Diet for Diabetes


What is the perfect diet for diabetes? Well, like I always say it is individual to the person. However, when living with diabetes there two main diets that always pop up and have proven to make life managing diabetes that little bit easier. For instance, most doctors recommend a low glycaemic diet because the carbs are released at a slower pace in comparison to carbs with a higher glycaemic carbs. The other popular diet is a low carb diet – mainly recommended for blood sugar control, but not so much by doctors, more so by people living with diabetes.

What is HIGH / LOW GI?

High Glycaemic foods include white rice, cereals and sugary drinks.

Low Glycaemic foods include brown rice, oatmeal and sweet potato.

Low Carb Diet

A low carb diet involves reducing the amount of carbohydrates that you eat on a daily basis and replacing the missing carbs with extra fats and protein, although some people forget to do that and end up severely undereating.

Anyway, it’s obvious why low carb diets are great for diabetes control – to put it simply, there is less chance of hyperglycaemia if you are not eating a lot of carbs on a regular basis.

The low carb lifestyle can be very tough and can leave you feeling somewhat unhappy in other ways which is why I would never recommend it to my clients. I believe a healthy balance is the most effective and sustainable diet out there. Not cutting whole macronutrients sources from your diet.

Saying that, there are people who seem to get along well with the low carb lifestyle and I am happy for their adherence and control.

But, again, I am not one of those people. Ever since I was a kid I have enjoyed carbohydrates more than the other macronutrient sources; protein and fat. I didn’t eat much meat which is a very dominant food source in the protein department and I avoided fats, mainly because I thought they would make me fat; but that’s a story for another post. Anyway, the point is, diabetic or not I like carbs and I am willing to continue eating them providing I can stay healthy and strong. Which I am.

Things to Consider

If you are considering adjusting your diet for diabetes sake, you have to ask yourself what is going to keep you happy. You see, there is no point in having great diabetes control if the strategy you are using to meet that level of control is making you mentally ill; miserable, depressed and isolated without the foods you enjoy.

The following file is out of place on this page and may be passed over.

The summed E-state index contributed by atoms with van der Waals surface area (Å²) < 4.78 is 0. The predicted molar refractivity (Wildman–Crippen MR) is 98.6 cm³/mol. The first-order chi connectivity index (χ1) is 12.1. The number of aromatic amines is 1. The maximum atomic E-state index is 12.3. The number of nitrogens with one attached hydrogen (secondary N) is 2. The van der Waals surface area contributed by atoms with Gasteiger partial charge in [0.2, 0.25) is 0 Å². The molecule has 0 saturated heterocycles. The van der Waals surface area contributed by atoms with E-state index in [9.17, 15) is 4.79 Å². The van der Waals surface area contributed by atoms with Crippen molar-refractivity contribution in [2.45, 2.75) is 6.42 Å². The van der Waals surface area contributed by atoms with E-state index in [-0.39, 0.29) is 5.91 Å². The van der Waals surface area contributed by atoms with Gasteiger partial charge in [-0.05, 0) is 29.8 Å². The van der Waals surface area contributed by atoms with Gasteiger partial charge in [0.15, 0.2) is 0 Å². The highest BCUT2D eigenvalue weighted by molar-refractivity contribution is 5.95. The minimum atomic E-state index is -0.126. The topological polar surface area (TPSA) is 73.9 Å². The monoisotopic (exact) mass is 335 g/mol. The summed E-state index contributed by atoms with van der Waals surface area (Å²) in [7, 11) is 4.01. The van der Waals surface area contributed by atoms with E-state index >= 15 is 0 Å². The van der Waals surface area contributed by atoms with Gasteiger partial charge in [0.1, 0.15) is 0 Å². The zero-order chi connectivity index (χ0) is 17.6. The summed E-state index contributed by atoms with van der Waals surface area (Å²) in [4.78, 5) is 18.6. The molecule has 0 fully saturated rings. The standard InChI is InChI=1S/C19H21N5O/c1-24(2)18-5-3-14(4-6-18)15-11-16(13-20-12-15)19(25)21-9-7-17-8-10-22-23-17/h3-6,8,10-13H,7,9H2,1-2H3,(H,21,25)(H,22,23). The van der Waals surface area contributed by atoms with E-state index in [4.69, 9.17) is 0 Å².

Ask yourself the following…

Low GI

Can you see yourself making small changes each week, maybe switching from white potato to sweet potato? Swapping white bread to brown bread etc. If so, great – a low GI diet could work for you. If not, consider something else.

Low Carb / No Carb

Could you see yourself a year from now not eating any of the carbs you enjoy including fruit, vegetables, pasta, potatoes etc? If so, great. If not, don’t worry – try the above.

Overall, the diet for diabetes, as stated earlier, is going to be personal to you. If you do currently eat low GI food and struggle with diabetes control, think about the timing of your insulin and see how you get on with that before you go cold turkey on the carb front. Oh, and check out my carb counting tips to ensure you are calculating accurately.

Also, remember that diet does not always mean weight loss, it’s about lifestyle choice and should be seen as something that you can adhere to in the long term. Food is not the enemy, even if you are living with diabetes.

Take control of your health.

Rowena x

I’d love to connect with you on Twitter, Instagram and Youtube.


  1. I love this! I was diagnosed with diabetes when I was 4, but I have just recently started getting involved in the T1D community… I’ve noticed there are so many type ones out there promoting a keto/low carb diet…. it was starting to make me feel like I should do that too! I generally do eat relatively low carb just because I know that foods like pasta and bread do not help me feel my best, but I agree with you that it is tough to imagine cutting out an entire macronutrient. I have attemped to cut out carbs before and it generally just leaves me craving them even more! So thanks for being a different voice out their and advising everyone to find what diet suits their individual body best!

    • I’m glad you can relate. I think it’s great that you keep it low carb because you have listened to your body and know that it doesn’t feel it’s best if you have a lot of them. I feel awful if i don’t have carbs. We are all different and this is what more diabetes educators / fitness professionals should be trying to preach. There is no “one size fits all” – especially when it comes to diabetes.


Please enter your comment!
Please enter your name here